Just across the street from Tony’s, the extremely popular Mexican restaurant on Ella, is a new joint also serving Mexican food, El Gran Malo. It’s primarily a bar, though it has food, and rather interesting food, at that. However, it does not intend to compete with Tony’s. This is what one of the owners told me during their opening the other night.
The dark, casual spot might be worth a visit while you are waiting for the wait at Tony’s to die down, or for an additional cocktail afterwards. And, the cocktails will be a big draw here. Many are rather unusual, but seem well-suited to Houston, and are all made with fresh ingredients. Many are tequila-based. This includes a Blueberry-Jalapeño-Cilantro Margarita, another featuring pecan, sea salt, black pepper and cayenne, which I really enjoyed, and Spanish 75, a tequila and grapefruit version of the famous cocktail. The house margarita made with fresh lime and lemon juice was easy to consume; too easy. There are also about two dozen beers, including several on tap, a few wines and over 50 tequilas and mezcals from a fine list.
The food offerings are as unique and appropriate as the drinks. The neo-Mexican menu is designed by Greg Lowry, executive chef of Voice who is soon moving to the new Triniti restaurant on Shepherd. The short list of offerings is rather different and appealing, and most of it worked the other night: figs stuffed with gorgonzola and wrapped in candied bacon; ceviche with jicama, cucumer and amarillo peppers; tamales; and empanadas filled with cotija and poblano and topped with shredded crab meat. There are also several kinds of tacos that can be ordered individually or in groups of five. These include shrimp, snapper, carnitas, pork belly, spicy chicken, or beef. Each different taco has its own accompaniments like pomegranate salsa, cilantro, charred scallions, pumpkin seeds, and vegetables pickled in house.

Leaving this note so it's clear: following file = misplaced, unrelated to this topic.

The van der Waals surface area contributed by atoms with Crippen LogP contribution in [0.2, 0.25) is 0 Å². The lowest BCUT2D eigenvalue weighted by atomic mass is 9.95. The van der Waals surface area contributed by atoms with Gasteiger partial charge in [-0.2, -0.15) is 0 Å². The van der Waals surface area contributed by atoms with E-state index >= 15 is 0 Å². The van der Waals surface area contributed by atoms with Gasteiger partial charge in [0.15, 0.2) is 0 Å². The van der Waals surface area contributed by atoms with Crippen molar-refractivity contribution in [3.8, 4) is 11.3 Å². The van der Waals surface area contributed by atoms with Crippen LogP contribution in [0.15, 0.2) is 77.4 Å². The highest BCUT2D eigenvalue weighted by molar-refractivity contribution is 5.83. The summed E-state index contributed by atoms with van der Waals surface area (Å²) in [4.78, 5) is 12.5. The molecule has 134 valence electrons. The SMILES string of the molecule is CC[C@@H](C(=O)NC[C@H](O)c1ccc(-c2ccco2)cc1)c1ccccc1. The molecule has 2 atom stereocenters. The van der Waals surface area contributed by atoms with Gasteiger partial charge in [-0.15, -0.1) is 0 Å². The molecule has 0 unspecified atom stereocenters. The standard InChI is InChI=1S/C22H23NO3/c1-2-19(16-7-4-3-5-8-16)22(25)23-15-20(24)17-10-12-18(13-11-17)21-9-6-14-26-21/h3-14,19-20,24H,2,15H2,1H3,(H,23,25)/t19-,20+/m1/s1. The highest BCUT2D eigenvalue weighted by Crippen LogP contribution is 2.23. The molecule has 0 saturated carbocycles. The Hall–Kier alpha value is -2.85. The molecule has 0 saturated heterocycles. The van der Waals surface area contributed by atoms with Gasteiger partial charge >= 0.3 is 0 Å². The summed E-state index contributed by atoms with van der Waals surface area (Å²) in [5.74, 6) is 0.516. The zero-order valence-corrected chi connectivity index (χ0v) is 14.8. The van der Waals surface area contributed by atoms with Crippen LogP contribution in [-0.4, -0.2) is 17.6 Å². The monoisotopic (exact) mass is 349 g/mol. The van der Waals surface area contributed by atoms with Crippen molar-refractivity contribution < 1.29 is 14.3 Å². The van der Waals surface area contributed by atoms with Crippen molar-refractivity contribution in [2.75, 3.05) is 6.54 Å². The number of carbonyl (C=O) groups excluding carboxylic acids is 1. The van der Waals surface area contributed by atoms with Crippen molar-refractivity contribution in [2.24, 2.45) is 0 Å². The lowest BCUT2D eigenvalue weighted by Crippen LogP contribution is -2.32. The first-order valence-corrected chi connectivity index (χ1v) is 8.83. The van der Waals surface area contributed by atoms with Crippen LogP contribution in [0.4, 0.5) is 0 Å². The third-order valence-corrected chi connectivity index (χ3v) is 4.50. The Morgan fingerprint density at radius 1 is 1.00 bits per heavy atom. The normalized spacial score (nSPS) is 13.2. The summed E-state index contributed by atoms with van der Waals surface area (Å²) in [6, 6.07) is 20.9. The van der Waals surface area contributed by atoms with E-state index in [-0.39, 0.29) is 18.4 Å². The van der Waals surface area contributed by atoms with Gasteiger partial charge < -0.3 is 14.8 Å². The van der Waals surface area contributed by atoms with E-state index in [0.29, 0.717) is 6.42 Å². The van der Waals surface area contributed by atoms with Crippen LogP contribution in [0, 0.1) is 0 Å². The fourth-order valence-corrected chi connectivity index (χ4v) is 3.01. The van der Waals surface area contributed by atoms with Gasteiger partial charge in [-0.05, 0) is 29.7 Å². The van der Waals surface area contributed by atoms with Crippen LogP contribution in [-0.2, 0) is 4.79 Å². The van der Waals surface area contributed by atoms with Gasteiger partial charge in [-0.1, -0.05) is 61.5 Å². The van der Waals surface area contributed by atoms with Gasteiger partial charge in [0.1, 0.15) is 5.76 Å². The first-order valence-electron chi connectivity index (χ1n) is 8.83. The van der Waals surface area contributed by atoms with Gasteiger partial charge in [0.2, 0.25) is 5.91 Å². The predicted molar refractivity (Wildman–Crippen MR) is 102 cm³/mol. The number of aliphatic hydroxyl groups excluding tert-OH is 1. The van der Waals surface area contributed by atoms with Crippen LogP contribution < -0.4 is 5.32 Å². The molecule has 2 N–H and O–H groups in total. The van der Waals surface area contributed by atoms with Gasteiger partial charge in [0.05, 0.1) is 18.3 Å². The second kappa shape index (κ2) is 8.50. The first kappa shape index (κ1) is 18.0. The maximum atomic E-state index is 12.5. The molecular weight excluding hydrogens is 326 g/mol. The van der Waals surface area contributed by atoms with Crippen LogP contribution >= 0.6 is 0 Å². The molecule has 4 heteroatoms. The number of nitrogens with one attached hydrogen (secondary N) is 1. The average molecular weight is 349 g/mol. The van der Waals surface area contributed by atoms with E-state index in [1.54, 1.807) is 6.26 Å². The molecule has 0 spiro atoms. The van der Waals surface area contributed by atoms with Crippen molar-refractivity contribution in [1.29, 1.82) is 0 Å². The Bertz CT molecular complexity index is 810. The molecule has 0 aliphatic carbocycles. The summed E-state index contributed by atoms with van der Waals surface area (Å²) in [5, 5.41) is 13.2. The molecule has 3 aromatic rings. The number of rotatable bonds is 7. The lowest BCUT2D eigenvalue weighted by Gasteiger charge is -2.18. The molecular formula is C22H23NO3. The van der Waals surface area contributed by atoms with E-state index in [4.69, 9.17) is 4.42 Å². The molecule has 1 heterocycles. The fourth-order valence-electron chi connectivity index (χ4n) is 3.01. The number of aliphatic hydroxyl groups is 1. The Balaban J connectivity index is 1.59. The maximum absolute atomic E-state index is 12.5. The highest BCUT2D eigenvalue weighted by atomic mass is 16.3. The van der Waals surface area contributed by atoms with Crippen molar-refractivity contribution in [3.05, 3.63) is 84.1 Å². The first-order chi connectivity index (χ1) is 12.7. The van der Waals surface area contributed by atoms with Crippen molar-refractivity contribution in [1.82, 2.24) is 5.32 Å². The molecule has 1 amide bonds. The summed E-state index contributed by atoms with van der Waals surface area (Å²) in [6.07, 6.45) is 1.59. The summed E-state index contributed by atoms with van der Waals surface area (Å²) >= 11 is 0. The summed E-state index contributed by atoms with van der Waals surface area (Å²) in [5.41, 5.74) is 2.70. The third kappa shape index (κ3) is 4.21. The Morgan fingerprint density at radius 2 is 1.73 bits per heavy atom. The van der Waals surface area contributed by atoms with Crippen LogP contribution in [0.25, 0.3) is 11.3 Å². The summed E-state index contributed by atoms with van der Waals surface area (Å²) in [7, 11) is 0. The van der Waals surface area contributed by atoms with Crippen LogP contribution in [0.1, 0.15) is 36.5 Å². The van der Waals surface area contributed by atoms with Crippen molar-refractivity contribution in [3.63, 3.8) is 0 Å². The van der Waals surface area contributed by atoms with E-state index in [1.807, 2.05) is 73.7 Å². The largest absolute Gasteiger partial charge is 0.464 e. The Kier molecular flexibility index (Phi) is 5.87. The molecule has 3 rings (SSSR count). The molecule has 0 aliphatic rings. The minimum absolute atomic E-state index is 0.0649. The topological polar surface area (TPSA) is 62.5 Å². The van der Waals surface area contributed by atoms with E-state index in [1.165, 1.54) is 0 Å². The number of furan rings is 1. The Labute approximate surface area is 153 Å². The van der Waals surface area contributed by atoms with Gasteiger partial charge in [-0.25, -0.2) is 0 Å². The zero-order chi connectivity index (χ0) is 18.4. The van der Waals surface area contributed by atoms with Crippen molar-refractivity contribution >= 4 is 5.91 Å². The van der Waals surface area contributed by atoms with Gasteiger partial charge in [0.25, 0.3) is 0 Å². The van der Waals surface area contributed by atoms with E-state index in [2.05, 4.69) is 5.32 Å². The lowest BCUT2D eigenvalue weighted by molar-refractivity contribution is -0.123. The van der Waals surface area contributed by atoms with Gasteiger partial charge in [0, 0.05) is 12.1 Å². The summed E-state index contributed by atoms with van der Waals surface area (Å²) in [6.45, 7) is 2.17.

You might not be tempted to venture back across the street to eat afterwards. The food I had at El Gran Malo the other night was Mexican by way an experienced local chef who works in another genre. The flavors were generally fresher and more vibrant than typical Mexican or Tex-Mex restaurant dishes, and ingredients often stood out in a dish. It was not taqueria fare, but it was not quite Hugo’s, either. It was very enjoyable.
By the way, El Gran Malo means “The Big Bad” in Spanish according to the owners. Adding to the décor is an intentionally cheeky Mexican-themed mural that is broadly similar to the “Our Lady of the Bitchin’ Camaro” at All Saints Church in the Heights. Far more fitting, though.
El Gran Malo
2307 Ella Boulevard (at 23rd Street), 77008, (832) 767-3405
Open daily from 4 PM to 2 AM